Introduction: The believer’s faith in the Lord is the only thing, at times, that will get them through their darkest hours.
After William Carey was well established in his pioneer missionary work in India, his supporters in England sent a printer to assist him. Soon the two men were turning out portions of the Bible for distribution. Carey had spent many years learning the language so that he could produce the Scriptures in the local dialect. He had also prepared dictionaries and grammars for the use of his successors. One day while Carey was away, a fire broke out and completely destroyed the building, the presses, many Bibles, and the precious manuscripts, dictionaries and grammars. When he returned and was told of the tragic loss, he showed no sign of despair or impatience. Instead, he knelt and thanked God that he still had the strength to do the work over again. He started immediately, not wasting a moment in self-pity. Before his death, he had duplicated and even improved on his earlier achievements.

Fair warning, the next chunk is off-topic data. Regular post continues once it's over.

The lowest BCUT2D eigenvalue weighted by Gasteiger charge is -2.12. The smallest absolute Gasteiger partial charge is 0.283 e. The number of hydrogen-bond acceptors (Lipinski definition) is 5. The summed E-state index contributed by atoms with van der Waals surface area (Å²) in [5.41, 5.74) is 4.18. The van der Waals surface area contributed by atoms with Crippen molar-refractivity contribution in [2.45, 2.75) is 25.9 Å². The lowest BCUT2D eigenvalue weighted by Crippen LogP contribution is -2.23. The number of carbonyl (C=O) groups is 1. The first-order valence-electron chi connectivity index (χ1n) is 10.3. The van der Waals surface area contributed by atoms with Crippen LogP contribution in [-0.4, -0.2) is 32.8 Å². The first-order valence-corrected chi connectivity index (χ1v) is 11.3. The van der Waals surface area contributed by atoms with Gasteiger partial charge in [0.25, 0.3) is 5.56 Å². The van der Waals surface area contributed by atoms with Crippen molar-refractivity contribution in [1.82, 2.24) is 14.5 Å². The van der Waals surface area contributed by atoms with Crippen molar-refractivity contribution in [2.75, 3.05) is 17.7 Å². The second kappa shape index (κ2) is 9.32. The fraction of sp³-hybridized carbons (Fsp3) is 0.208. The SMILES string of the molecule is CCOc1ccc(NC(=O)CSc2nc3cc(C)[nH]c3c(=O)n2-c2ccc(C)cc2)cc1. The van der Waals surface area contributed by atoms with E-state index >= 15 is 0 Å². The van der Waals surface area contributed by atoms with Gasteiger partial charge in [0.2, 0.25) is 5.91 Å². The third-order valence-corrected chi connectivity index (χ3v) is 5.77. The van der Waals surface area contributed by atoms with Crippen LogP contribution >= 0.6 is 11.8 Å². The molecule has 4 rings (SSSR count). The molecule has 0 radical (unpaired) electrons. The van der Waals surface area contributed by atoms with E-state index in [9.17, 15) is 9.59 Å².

It’s that kind of resolute faith and trust in God that this passage is dealing with. The faith that saved the believers Peter was writing to was the very faith that would see them through this very dark hour of their life.
In this teaching on faith to those believers we, today, can find some very important truths about our own saving faith that will keep us true when things go wrong. That faith is a gift from God that was given to us in order to believe in the grace of God – it’s that faith that will keep us (Eph. 2:8-9).
I. Faith brings hope – vs. 6a
“Wherein ye greatly rejoice”